Tuesday, April 28, 2015

Getting jiggy with it.

As is often the case the weather forecast for the weekend changed completely by the time it arrived. This presented a sun filled and dry window of opportunity on Sunday to head down to the borders and visit St Abbs Head for a few hours. My mate Nick was free and keen to join me so I picked him up in Dunbar just after 9:00 and off we went. I had four different marks in mind, numbered them all and asked Nick to pick a number from one to four. His selection corresponded to a mark I call "the rock". It is down beneath the lighthouse and is, as the name suggests, a large rock separated from the rest of the cliff by a narrow, water filled gully which you have to step over to get onto it.

St Abbs lighthouse and fog horn.
"The Rock".

My plan for the day was to mess about with some metal jigs rigged with the assists hooks I have been beavering away on my fly tying vice making. I had two setups with me, one light and one  ultra light but having caught some decent pollock in the area before I started fishing with the light setup. I forgot to pack some suitable lure clips in my bag for the heavier jigs however so I improvised and slipped the metal up my leader and then tied my assist hook on. This worked a treat and jigging the metal up and then letting it fall through the water it was being attacked by coalfish on the drop.

The jig was a bit big for the size of fish that were attacking it but was still reasonably effective. 

Nick meanwhile was after bigger fish and was patiently going through a few different soft lures to try and find one.

Nick wasn't interested in the coalfish. He wanted a rod buckling pollock.

I was quite happy catching coalfish and also tried free spooling, fishing on the drop by casting out, leaving the bail arm open and letting the braid go out through my forefinger and thumb. The object of this is to allow the lure to sink as close to vertically as you can to give a more natural fall. I kept my little finger on the bail arm ready to quickly close it over and strike at bites. This method was quite difficult to do and maintain contact to feel for bites so will require more practice but I still had some success and managed to catch a few more coalfish. To be honest though shoals of coalfish seem to be pretty aggressive and will hit most lures on the drop so it's hard to assess if using different techniques makes a great deal of difference where they are concerned. After a while and with the size of the coalfish caught being fairly consistent I decided to switch to a paddletail on a Cheburashka lead and joined Nick in his search for a pollock.  Fishing this using a slow steady retrieve didn't produce any bites though so after a while casting around from various spots I switched to my ultra light setup and searched the sea bed with a Gulp! sandworm on a drop shot rig. This produced another coalfish and a small pollock which both took the ragworm imitation on the drop before it hit the bottom.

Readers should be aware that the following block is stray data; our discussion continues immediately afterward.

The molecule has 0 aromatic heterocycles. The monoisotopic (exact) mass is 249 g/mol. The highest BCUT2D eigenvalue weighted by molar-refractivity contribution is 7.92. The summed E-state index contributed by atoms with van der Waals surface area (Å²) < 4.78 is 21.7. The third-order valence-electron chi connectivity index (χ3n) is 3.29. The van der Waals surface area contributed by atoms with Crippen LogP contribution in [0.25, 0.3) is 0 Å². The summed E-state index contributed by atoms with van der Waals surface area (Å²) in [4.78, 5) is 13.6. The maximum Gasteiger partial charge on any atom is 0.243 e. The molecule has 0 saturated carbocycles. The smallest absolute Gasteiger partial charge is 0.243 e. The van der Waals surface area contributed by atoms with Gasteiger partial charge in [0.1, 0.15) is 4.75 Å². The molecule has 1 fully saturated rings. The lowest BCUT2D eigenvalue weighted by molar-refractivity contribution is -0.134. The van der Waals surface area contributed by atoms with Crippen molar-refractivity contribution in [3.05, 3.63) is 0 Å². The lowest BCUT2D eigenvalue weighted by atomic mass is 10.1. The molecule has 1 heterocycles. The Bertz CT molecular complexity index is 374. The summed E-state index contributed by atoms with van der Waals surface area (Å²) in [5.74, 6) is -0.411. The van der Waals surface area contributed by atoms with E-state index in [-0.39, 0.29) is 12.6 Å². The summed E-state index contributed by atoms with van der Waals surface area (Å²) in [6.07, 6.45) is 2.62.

This pollock didn't do any dives so I thought I had hooked another coalfish until it came to the surface.

Nick meanwhile was still searching out a bigger fish and hadn't caught anything by the time I switched back to fishing metals. Dropping from a 25g to a 8g metal which was better matched to the size of the fish present saw me catching a couple more coalfish on consecutive casts.

Tide approaching low water I climbed down onto a nice little ledge to be able to land fish more easily.

Nick then caught his first fish of the day but unfortunately not the big pollock he was after, instead catching a coalfish on a metal jig.

Nick's rod finally gets bend. 

Dark clouds then came rolling over the cliffs behind us, the forecast rain on its way we though. But it didn't rain. Instead we were treated to a light shower of hailstones. Not wanting to be down the cliff on soaking wet slippery rocks if the sky really opened up we quickly packed up and climbed back over the gully and up to the top of the cliffs.

When the sky turned from blue to grey and dropped a few hail stones on us we figured it was time to go.

I didn't think I would get out at the weekend so it was nice to be able to visit St Abbs Head for the first time this year. I really like fishing there as it's a stunning stretch of coastline. It reminds me of Cornwall and to have that kind of terrain and fishing an hour from Edinburgh is great. Catching coalfish on isn't particularly difficult but they do provide an obliging target to practice fishing metal jigs using different on the drop styles which is an area of my fishing I'm keen to explore and improve so I'll be doing more of it in the future so in that respect it was a fun and productive session. We didn't come into contact with any big pollock but when there are a few more sandeels around  Nick and I will be back to St Abbs Head to target them and explore the area more hopefully.

Tight lines, Scott.

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